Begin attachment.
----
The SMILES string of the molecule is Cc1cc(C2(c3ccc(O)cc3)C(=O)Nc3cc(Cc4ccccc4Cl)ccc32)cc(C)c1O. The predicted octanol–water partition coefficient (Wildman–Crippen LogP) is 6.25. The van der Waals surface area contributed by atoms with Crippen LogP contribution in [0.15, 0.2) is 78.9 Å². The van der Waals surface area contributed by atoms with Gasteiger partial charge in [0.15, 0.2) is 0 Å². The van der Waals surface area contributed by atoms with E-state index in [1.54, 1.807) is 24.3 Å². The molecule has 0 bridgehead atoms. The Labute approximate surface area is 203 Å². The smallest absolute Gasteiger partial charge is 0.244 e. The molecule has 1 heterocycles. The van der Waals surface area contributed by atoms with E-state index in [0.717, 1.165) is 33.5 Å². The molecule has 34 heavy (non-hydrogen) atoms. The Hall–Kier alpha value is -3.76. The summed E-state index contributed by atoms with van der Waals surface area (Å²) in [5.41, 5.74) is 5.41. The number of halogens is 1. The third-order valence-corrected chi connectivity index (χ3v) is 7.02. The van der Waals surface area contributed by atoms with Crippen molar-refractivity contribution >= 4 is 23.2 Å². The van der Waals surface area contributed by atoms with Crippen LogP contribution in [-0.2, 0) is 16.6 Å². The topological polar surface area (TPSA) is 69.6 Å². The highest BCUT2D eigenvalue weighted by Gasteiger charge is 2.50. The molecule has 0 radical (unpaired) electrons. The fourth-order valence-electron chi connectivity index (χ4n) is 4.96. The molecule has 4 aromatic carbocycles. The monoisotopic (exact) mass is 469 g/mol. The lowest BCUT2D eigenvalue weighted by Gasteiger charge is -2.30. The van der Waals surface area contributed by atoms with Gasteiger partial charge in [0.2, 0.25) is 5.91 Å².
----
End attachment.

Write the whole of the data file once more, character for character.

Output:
The SMILES string of the molecule is Cc1cc(C2(c3ccc(O)cc3)C(=O)Nc3cc(Cc4ccccc4Cl)ccc32)cc(C)c1O. The predicted octanol–water partition coefficient (Wildman–Crippen LogP) is 6.25. The van der Waals surface area contributed by atoms with Crippen LogP contribution in [0.15, 0.2) is 78.9 Å². The van der Waals surface area contributed by atoms with Gasteiger partial charge in [0.15, 0.2) is 0 Å². The van der Waals surface area contributed by atoms with E-state index in [1.54, 1.807) is 24.3 Å². The molecule has 0 bridgehead atoms. The Labute approximate surface area is 203 Å². The smallest absolute Gasteiger partial charge is 0.244 e. The molecule has 1 heterocycles. The van der Waals surface area contributed by atoms with E-state index in [0.717, 1.165) is 33.5 Å². The molecule has 34 heavy (non-hydrogen) atoms. The Hall–Kier alpha value is -3.76. The summed E-state index contributed by atoms with van der Waals surface area (Å²) in [5.41, 5.74) is 5.41. The number of halogens is 1. The third-order valence-corrected chi connectivity index (χ3v) is 7.02. The van der Waals surface area contributed by atoms with Crippen molar-refractivity contribution >= 4 is 23.2 Å². The van der Waals surface area contributed by atoms with Crippen LogP contribution in [-0.2, 0) is 16.6 Å². The topological polar surface area (TPSA) is 69.6 Å². The highest BCUT2D eigenvalue weighted by Gasteiger charge is 2.50. The molecule has 0 radical (unpaired) electrons. The fourth-order valence-electron chi connectivity index (χ4n) is 4.96. The molecule has 4 aromatic carbocycles. The monoisotopic (exact) mass is 469 g/mol. The lowest BCUT2D eigenvalue weighted by Gasteiger charge is -2.30. The van der Waals surface area contributed by atoms with Gasteiger partial charge in [0.2, 0.25) is 5.91 Å².